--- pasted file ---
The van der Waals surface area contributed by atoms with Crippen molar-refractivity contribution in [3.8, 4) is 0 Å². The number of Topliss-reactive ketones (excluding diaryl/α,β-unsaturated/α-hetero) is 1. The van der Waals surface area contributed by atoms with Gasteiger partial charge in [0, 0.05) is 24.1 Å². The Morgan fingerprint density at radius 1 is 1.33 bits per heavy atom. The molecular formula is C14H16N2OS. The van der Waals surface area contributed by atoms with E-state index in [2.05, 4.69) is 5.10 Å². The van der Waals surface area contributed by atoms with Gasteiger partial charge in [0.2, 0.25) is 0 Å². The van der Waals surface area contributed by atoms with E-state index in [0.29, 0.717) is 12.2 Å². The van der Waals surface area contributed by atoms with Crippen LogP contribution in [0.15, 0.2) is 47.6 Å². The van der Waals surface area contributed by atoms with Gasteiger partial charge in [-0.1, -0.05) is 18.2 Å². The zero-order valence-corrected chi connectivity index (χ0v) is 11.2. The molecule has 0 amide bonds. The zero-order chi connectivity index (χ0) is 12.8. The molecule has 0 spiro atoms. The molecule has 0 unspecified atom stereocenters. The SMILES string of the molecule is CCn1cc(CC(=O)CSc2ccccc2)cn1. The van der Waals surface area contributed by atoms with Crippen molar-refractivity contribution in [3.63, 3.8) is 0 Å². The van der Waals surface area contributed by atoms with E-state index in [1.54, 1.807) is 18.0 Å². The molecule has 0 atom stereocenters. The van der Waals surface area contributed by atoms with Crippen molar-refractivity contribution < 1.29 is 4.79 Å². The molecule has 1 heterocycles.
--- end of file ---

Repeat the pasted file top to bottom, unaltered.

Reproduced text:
The van der Waals surface area contributed by atoms with Crippen molar-refractivity contribution in [3.8, 4) is 0 Å². The number of Topliss-reactive ketones (excluding diaryl/α,β-unsaturated/α-hetero) is 1. The van der Waals surface area contributed by atoms with Gasteiger partial charge in [0, 0.05) is 24.1 Å². The Morgan fingerprint density at radius 1 is 1.33 bits per heavy atom. The molecular formula is C14H16N2OS. The van der Waals surface area contributed by atoms with E-state index in [2.05, 4.69) is 5.10 Å². The van der Waals surface area contributed by atoms with Gasteiger partial charge in [0.2, 0.25) is 0 Å². The van der Waals surface area contributed by atoms with E-state index in [0.29, 0.717) is 12.2 Å². The van der Waals surface area contributed by atoms with Crippen LogP contribution in [0.15, 0.2) is 47.6 Å². The van der Waals surface area contributed by atoms with Gasteiger partial charge in [-0.1, -0.05) is 18.2 Å². The zero-order valence-corrected chi connectivity index (χ0v) is 11.2. The molecule has 0 amide bonds. The zero-order chi connectivity index (χ0) is 12.8. The molecule has 0 spiro atoms. The molecule has 0 unspecified atom stereocenters. The SMILES string of the molecule is CCn1cc(CC(=O)CSc2ccccc2)cn1. The van der Waals surface area contributed by atoms with Crippen molar-refractivity contribution in [3.63, 3.8) is 0 Å². The van der Waals surface area contributed by atoms with E-state index in [1.54, 1.807) is 18.0 Å². The molecule has 0 atom stereocenters. The van der Waals surface area contributed by atoms with Crippen molar-refractivity contribution < 1.29 is 4.79 Å². The molecule has 1 heterocycles.